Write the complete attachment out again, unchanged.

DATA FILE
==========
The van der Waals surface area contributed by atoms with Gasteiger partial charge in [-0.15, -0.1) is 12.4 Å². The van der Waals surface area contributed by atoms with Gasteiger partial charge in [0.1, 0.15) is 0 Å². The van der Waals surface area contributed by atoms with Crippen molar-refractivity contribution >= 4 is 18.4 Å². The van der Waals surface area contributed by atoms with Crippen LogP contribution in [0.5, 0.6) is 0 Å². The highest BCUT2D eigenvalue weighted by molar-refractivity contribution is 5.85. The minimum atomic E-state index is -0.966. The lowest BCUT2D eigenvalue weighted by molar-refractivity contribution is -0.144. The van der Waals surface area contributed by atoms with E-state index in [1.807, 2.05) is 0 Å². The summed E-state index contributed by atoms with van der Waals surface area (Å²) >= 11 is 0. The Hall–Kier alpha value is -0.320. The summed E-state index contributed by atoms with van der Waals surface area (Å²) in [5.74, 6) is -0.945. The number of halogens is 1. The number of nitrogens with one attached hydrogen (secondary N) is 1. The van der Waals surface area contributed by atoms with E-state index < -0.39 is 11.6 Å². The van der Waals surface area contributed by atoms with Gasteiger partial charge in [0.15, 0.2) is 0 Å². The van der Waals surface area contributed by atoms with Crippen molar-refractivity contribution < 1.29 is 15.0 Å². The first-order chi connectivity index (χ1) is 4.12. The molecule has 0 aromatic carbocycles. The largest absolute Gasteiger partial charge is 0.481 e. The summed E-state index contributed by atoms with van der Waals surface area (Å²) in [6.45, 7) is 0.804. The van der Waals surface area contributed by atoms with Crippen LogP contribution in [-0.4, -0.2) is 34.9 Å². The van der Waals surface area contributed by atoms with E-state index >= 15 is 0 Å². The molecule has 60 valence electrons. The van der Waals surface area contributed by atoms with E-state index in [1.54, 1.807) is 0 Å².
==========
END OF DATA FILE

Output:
The van der Waals surface area contributed by atoms with Gasteiger partial charge in [-0.15, -0.1) is 12.4 Å². The van der Waals surface area contributed by atoms with Gasteiger partial charge in [0.1, 0.15) is 0 Å². The van der Waals surface area contributed by atoms with Crippen molar-refractivity contribution >= 4 is 18.4 Å². The van der Waals surface area contributed by atoms with Crippen LogP contribution in [0.5, 0.6) is 0 Å². The highest BCUT2D eigenvalue weighted by molar-refractivity contribution is 5.85. The minimum atomic E-state index is -0.966. The lowest BCUT2D eigenvalue weighted by molar-refractivity contribution is -0.144. The van der Waals surface area contributed by atoms with E-state index in [1.807, 2.05) is 0 Å². The summed E-state index contributed by atoms with van der Waals surface area (Å²) >= 11 is 0. The Hall–Kier alpha value is -0.320. The summed E-state index contributed by atoms with van der Waals surface area (Å²) in [5.74, 6) is -0.945. The number of halogens is 1. The number of nitrogens with one attached hydrogen (secondary N) is 1. The van der Waals surface area contributed by atoms with E-state index < -0.39 is 11.6 Å². The van der Waals surface area contributed by atoms with Gasteiger partial charge in [0.15, 0.2) is 0 Å². The van der Waals surface area contributed by atoms with Crippen molar-refractivity contribution < 1.29 is 15.0 Å². The first-order chi connectivity index (χ1) is 4.12. The molecule has 0 aromatic carbocycles. The largest absolute Gasteiger partial charge is 0.481 e. The summed E-state index contributed by atoms with van der Waals surface area (Å²) in [6.45, 7) is 0.804. The van der Waals surface area contributed by atoms with Crippen LogP contribution in [-0.4, -0.2) is 34.9 Å². The van der Waals surface area contributed by atoms with E-state index >= 15 is 0 Å². The molecule has 60 valence electrons. The van der Waals surface area contributed by atoms with E-state index in [1.54, 1.807) is 0 Å².